What Is Change Management?

Change management is the process of guiding organizational change from start to finish, including planning, implementing, and solidifying changes in an organization. It refers to how companies handle modifications, such as the implementation of new technology, adjustments to existing processes, and shifting organizational hierarchy. This process can look different based on the type of change you are conducting.

See how Sophos drove effective change management on Salesforce with Whatfix

Why Is Change Management Important?

Building a change management plan helps organizations make smoother transitions during times of change. You can mandate changes, but if you don’t have a plan for how to implement, monitor, and report on the success of that change, you’re setting yourself up to fail. Regardless of the type of change you want to make, change management gives you more control over the entire process – a process that is typically supporting a costly implementation plan and investment.

The different levels of change management include the following:

  1. Organizational or Transformational Change: This refers to large change management projects that are large in scale and scope. These change transformations are often dramatic, such as altering the organizational hierarchy, launching a new product, or undergoing digital transformation.
  2. Adaptive or Gradual Change: These change projects are smaller in scope and involve smaller changes to products, processes, strategies, and workflows. Adaptive change projects include implementing new software tools, hiring a new team member to solve an existing challenge, or updating a work-from-home policy.
  3. Individual Change Management: These change projects help individuals manage change to grow in their role and/or achieve specific goals. This could include learning a new skill.

Not all change initiatives will fit neatly into one of the levels of change management. In fact, it’s entirely possible for the levels to overlap.

For example, let’s say you are modifying your organizational chart and launching an upskilling training initiative for existing employees. If you also implement Workday to streamline your human capital management, your change would address all three levels.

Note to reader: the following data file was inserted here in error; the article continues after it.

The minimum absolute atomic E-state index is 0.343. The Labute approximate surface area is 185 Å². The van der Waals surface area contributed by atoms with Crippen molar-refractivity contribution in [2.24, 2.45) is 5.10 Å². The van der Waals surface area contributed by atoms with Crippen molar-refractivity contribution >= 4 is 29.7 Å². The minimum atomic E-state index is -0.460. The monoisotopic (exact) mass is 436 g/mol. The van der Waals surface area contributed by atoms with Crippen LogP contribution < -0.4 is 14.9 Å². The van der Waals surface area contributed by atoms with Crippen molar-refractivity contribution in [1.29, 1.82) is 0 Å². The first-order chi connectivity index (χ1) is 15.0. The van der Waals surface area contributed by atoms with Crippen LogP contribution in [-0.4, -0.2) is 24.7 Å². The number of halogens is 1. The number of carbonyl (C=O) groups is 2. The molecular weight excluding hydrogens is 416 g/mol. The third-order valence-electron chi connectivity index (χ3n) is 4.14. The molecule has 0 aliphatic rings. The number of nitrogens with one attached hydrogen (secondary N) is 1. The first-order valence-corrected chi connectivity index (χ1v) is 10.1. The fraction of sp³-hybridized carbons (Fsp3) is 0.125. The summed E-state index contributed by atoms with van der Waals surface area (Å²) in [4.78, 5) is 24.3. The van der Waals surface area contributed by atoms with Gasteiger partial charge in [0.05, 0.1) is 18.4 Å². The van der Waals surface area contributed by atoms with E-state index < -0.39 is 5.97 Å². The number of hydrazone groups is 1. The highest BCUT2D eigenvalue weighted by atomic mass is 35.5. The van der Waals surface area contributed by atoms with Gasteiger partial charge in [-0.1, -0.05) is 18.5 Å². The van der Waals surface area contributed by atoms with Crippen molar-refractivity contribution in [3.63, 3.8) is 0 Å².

Benefits of Change Management

All changes, big or small, benefit from well-thought-out change management. Change does not come naturally to people or organizations, so without proper management, you’ll likely hit barriers and waste time and money. Change management is the key to successfully implementing changes that stick.

The benefits of addressing change management at an organizational-level include:

  1. Proactively combatting internal resistance to change.
  2. Sets clear goals for change initiatives, allowing companies to monitor results.
  3. Creates strategies for implementing change effectively that can be standardized and applied to various change projects across the organization.
  4. Addresses and balances multiple aspects of change, such as people, processes, technology, etc.
  5. Empowers individuals and employees to navigate the change faster, allowing them to be more productive, faster.
  6. Enables the success of change projects, allowing organizations to find ROI on their transformation projects. 

Types of Change Management

You can apply different types of change management best practices and theories, depending on the specific change you are navigating. Think about how you might approach each of these four types of changes:

  1. Exceptional change: Isolated events that change an individual’s experience but don’t majorly affect multiple aspects of their life. For example, a name change would require some HR paperwork and a new email address but wouldn’t alter the person’s role at work.
  2. Incremental change: Gradual changes that do not require major or sudden shifts, such as upgrading existing technology.
  3. Pendulum change: Sudden swings from one state to another, often switching from one extreme to the opposing view or state. For example, moving from a 100% in-office work environment to a 100% remote team.
  4. Paradigm change: Changes that result in new beliefs or values and become internalized as the new norm. For example, successfully shifting from synchronous communication to a hybrid model that involves both synchronous and asynchronous communication.